Psychology



American aphorist Mason Cooley joked that “psychology keeps trying to vindicate human nature; history keeps undermining the effort.”

While there certainly is no shortage of jokes about psychology, there is no doubting the fact that the human psyche is an amazing thing. The human psyche – which consists of love, fear, joy, hatred, boredom and sexuality – is what makes a person unique.

Psychology is the scientific study of the human mind and its functioning. Those who study psychology are called psychologists. In addition to studying and understanding the human psyche, psychologists also are charged with the treatment of certain mental conditions which affect the health and daily functioning of human beings.
 
Educational Requirements

The kind of degree necessary to work in psychology is entirely dependent on which field of psychology will be practiced. While there are several levels of degrees available for psychology, each one will qualify its holders to work in only select areas of the industry.

An associate degree in psychology requires two years of schooling to complete. Most students who earn associate degrees continue their education toward a four-year degree, called a bachelor’s degree. While it is possible to find employment in the psychology industry with only an associate’s degree, those positions will be limited and the earning potential quite low.
 
Bachelor degree programs in psychology take four years to complete; however, those who possess them still are considered entry-level within the profession, and will find jobs to be limited and low-paying with this degree.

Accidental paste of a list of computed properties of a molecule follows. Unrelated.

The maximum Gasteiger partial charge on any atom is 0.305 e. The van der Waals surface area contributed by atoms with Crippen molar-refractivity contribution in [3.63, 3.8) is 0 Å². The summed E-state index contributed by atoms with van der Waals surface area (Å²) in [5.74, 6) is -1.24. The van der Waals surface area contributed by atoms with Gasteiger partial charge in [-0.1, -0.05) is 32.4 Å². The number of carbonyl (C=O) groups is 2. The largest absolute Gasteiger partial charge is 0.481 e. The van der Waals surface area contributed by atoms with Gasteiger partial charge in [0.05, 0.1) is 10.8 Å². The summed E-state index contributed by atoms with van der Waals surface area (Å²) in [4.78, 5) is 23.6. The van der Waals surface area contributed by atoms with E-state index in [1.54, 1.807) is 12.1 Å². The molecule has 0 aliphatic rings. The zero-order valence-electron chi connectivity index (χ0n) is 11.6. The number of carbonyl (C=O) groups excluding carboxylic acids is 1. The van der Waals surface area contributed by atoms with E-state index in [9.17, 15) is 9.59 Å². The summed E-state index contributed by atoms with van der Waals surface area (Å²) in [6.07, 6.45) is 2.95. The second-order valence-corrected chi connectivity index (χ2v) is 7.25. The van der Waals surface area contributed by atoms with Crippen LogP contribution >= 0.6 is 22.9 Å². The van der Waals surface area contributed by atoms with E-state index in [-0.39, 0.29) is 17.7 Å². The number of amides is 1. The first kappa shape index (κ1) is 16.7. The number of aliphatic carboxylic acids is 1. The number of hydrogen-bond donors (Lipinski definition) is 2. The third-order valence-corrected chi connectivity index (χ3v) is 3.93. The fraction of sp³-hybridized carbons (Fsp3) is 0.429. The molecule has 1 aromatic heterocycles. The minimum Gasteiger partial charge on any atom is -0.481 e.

A master’s degree in psychology requires two to three years of additional schooling beyond a bachelor’s degree, and prepares students to enter the workforce upon completion. Jobs available to those with a master’s degree include mental health services provider, mental health government agencies, social services worker, drug and alcohol treatment counselor or behavioral counseling.
 
Students who successfully earn a master’s degree also have the option to continue their education toward a doctorate degree. A doctorate degree program requires dedication and commitment. Candidates must complete all required coursework and an internship with a licensed psychologist. The majority of candidates who earn a doctorate degree plan to work in research-oriented jobs. They also have the option of going into private practice, becoming a clinical psychologist or becoming a counselor. Others opt to work in the field of research.
 
There also is a degree option called a doctor of psychology, or a Psy.D. This degree option was created as an alternative to the traditional doctorate degree and focuses on the professional practice of psychology. Candidates who plan to pursue careers as licensed psychologists – which qualify them to diagnose and treat mental disorders – are required to earn this degree.
 
Future Outlook

The U.S. Bureau of Labor Statistics predicts demand for trained psychologists will increase between now and 2020 by 22 percent. The biggest area of demand will be for those who possess a doctorate degree in applied psychology or in school psychology.
 
The average annual salary for psychologists with a four-year degree is $68,640 and $110,880 for the top 10 percent of wage earners.

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